Thin electrochemically active films of cytochrome P450s, putidaredoxin, and hemoglobin

Date of Completion

January 1999


Chemistry, Analytical|Chemistry, Biochemistry|Engineering, Biomedical|Environmental Sciences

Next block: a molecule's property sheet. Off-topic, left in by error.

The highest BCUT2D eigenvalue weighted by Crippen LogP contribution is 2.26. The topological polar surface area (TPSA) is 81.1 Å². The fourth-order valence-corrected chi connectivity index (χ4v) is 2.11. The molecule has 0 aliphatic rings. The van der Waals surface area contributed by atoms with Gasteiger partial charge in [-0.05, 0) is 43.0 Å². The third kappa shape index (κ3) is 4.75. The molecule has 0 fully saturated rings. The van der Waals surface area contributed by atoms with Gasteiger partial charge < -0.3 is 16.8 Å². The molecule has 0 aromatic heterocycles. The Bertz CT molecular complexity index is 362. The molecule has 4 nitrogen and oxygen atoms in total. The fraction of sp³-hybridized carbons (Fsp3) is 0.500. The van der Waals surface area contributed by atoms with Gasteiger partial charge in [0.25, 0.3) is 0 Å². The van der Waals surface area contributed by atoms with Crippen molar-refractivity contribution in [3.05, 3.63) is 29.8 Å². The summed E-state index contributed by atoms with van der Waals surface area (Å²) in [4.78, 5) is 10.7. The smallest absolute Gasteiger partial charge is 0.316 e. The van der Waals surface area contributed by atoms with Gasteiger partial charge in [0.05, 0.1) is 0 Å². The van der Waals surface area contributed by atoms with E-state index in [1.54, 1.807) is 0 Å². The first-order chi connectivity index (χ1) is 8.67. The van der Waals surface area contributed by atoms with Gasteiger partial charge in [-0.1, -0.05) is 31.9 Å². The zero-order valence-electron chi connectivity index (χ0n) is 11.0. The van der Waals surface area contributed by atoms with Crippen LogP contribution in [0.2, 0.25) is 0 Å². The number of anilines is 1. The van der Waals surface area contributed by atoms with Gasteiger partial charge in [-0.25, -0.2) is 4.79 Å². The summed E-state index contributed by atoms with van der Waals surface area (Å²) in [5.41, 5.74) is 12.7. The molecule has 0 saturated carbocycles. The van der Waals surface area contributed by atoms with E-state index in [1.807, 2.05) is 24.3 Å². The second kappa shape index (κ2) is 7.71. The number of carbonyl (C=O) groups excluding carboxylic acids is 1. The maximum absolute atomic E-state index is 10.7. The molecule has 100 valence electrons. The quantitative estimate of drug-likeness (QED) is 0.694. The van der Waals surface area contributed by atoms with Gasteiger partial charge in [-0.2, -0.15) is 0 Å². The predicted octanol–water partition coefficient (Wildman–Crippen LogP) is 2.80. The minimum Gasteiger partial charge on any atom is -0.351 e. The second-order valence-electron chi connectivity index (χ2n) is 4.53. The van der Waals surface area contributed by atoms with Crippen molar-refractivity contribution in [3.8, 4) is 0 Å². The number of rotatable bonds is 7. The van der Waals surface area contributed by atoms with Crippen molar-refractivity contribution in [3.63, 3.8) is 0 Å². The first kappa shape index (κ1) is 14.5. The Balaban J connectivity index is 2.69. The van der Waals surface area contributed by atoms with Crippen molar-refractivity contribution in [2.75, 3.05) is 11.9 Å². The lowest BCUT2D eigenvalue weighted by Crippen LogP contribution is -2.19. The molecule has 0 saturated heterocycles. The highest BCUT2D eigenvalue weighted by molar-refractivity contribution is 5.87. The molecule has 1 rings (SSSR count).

The purpose of this research was to develop novel electrochemically active films consisting of various proteins for possible applications in biosensors, chemical toxicity detection, and carcinogenicity studies. ^ Two unique and potentially general methods were used to incorporate proteins into the films. In the first method, a cationic surfactant, didodecyldimethylammonium bromide (DDAB) or a zwitterionic surfactant mixture, lecithin was used to make stable ordered films containing hemoglobin (Hb), cytochrome c (cyt c) and alcohol dehydrogenase (ADH). The electron transfer rates of Hb and cyt c in films on electrodes were 2.3 s−1 and 0.3 s −1, greatly enhanced compared to those in solution. An underlying Nafion film on the PG electrodes improved the stability of the protein-surfactant films. Hb in films on electrodes was used for electrocatalytic reduction of trichloroacetic acid. Crosslinked Nafion-lecithin-alcohol dehydrogenase (ADH) films retained nearly 85% of enzyme activity after 2 days of storage at 22°C compared to 38% for ADH stored in buffer solutions at 4°C for 2 days. ^ The phase transition temperatures of Hb-DDAB and Nafion-DDAB-Hb films were estimated at 17°C and 16°C, respectively. Microstructural investigation suggested that Hb-DDAB and Nafion-Hb-DDAB films exist as islands on the PG surface. Furthermore, spectroscopic studies showed that redox protein molecules are oriented and not extensively denatured in the films. ^ The second method of film preparation involved proteins assembled onto gold electrodes via layer-by-layer growth with polyions of opposite charges. Reversible electrochemistry was achieved for the ultrathin layered protein-polyion films. Good fits were obtained for the square wave voltammograms of these films with a square wave voltammetry model featuring Eo′ dispersion, giving the average Eo′ and electrochemical rate constant (ks) for the proteins. ^ Human liver cytochrome P450 1A2 (hCYP1A2), cytochrome P450cam (cyt P450cam), and putidaredoxin (Pdx) were produced using genetically engineered bacteria. Improved growth and purification methods gave higher yields and lower cost compared to conventional methods. ^ Films of hCYP1A2 and polyions were used for electrochemically-driven catalytic oxidation of styrene to styrene oxide. A turnover number of 15 mol product/mol hCYP1A2/hr was found, which is much higher than those using cyt P450cam in solution and films. Results suggest that human liver cytochrome P450 1A2 is a much better catalyst for styrene oxidation than bacterial cyt P450cam.^